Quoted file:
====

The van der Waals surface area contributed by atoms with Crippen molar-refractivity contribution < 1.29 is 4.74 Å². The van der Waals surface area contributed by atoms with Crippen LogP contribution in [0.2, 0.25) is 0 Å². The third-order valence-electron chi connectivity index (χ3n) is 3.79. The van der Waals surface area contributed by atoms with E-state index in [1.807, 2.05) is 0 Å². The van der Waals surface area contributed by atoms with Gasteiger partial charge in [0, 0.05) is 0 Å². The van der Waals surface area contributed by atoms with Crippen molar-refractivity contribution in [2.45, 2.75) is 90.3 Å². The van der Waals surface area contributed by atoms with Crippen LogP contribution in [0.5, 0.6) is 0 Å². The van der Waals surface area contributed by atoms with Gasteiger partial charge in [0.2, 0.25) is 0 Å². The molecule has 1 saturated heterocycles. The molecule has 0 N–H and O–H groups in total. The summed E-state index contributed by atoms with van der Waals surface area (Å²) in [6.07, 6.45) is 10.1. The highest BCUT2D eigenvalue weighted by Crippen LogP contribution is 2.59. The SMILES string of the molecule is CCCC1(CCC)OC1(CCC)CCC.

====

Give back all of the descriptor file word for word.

The van der Waals surface area contributed by atoms with Crippen molar-refractivity contribution < 1.29 is 4.74 Å². The van der Waals surface area contributed by atoms with Crippen LogP contribution in [0.2, 0.25) is 0 Å². The third-order valence-electron chi connectivity index (χ3n) is 3.79. The van der Waals surface area contributed by atoms with E-state index in [1.807, 2.05) is 0 Å². The van der Waals surface area contributed by atoms with Gasteiger partial charge in [0, 0.05) is 0 Å². The van der Waals surface area contributed by atoms with Crippen molar-refractivity contribution in [2.45, 2.75) is 90.3 Å². The van der Waals surface area contributed by atoms with Crippen LogP contribution in [0.5, 0.6) is 0 Å². The van der Waals surface area contributed by atoms with Gasteiger partial charge in [0.2, 0.25) is 0 Å². The molecule has 1 saturated heterocycles. The molecule has 0 N–H and O–H groups in total. The summed E-state index contributed by atoms with van der Waals surface area (Å²) in [6.07, 6.45) is 10.1. The highest BCUT2D eigenvalue weighted by Crippen LogP contribution is 2.59. The SMILES string of the molecule is CCCC1(CCC)OC1(CCC)CCC.